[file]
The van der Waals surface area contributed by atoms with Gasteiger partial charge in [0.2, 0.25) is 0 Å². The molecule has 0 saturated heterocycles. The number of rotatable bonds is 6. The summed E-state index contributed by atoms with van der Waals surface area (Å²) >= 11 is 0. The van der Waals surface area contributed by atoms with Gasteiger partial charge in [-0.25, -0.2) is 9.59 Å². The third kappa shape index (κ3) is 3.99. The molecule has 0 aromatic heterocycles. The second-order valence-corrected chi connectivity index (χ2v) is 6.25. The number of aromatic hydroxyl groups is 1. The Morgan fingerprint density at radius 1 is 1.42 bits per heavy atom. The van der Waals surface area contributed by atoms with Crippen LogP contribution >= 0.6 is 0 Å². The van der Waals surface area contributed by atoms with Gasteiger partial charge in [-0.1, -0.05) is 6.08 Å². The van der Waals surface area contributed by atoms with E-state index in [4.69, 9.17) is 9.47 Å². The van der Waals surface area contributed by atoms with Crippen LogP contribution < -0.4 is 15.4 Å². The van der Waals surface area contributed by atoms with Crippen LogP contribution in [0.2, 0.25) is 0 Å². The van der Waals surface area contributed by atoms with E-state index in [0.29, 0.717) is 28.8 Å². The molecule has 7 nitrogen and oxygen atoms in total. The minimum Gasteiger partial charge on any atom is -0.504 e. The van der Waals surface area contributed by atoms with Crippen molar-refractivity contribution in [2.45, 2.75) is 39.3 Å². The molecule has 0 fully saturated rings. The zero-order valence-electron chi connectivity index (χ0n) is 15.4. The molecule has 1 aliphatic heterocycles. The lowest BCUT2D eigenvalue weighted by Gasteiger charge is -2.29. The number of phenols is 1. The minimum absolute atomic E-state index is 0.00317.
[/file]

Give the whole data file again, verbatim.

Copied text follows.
The van der Waals surface area contributed by atoms with Gasteiger partial charge in [0.2, 0.25) is 0 Å². The molecule has 0 saturated heterocycles. The number of rotatable bonds is 6. The summed E-state index contributed by atoms with van der Waals surface area (Å²) >= 11 is 0. The van der Waals surface area contributed by atoms with Gasteiger partial charge in [-0.25, -0.2) is 9.59 Å². The third kappa shape index (κ3) is 3.99. The molecule has 0 aromatic heterocycles. The second-order valence-corrected chi connectivity index (χ2v) is 6.25. The number of aromatic hydroxyl groups is 1. The Morgan fingerprint density at radius 1 is 1.42 bits per heavy atom. The van der Waals surface area contributed by atoms with Crippen LogP contribution >= 0.6 is 0 Å². The van der Waals surface area contributed by atoms with Gasteiger partial charge in [-0.1, -0.05) is 6.08 Å². The van der Waals surface area contributed by atoms with E-state index in [4.69, 9.17) is 9.47 Å². The van der Waals surface area contributed by atoms with Crippen LogP contribution < -0.4 is 15.4 Å². The van der Waals surface area contributed by atoms with Crippen LogP contribution in [0.2, 0.25) is 0 Å². The van der Waals surface area contributed by atoms with E-state index in [0.29, 0.717) is 28.8 Å². The molecule has 7 nitrogen and oxygen atoms in total. The minimum Gasteiger partial charge on any atom is -0.504 e. The van der Waals surface area contributed by atoms with Crippen molar-refractivity contribution in [2.45, 2.75) is 39.3 Å². The molecule has 0 fully saturated rings. The zero-order valence-electron chi connectivity index (χ0n) is 15.4. The molecule has 1 aliphatic heterocycles. The lowest BCUT2D eigenvalue weighted by Gasteiger charge is -2.29. The number of phenols is 1. The minimum absolute atomic E-state index is 0.00317.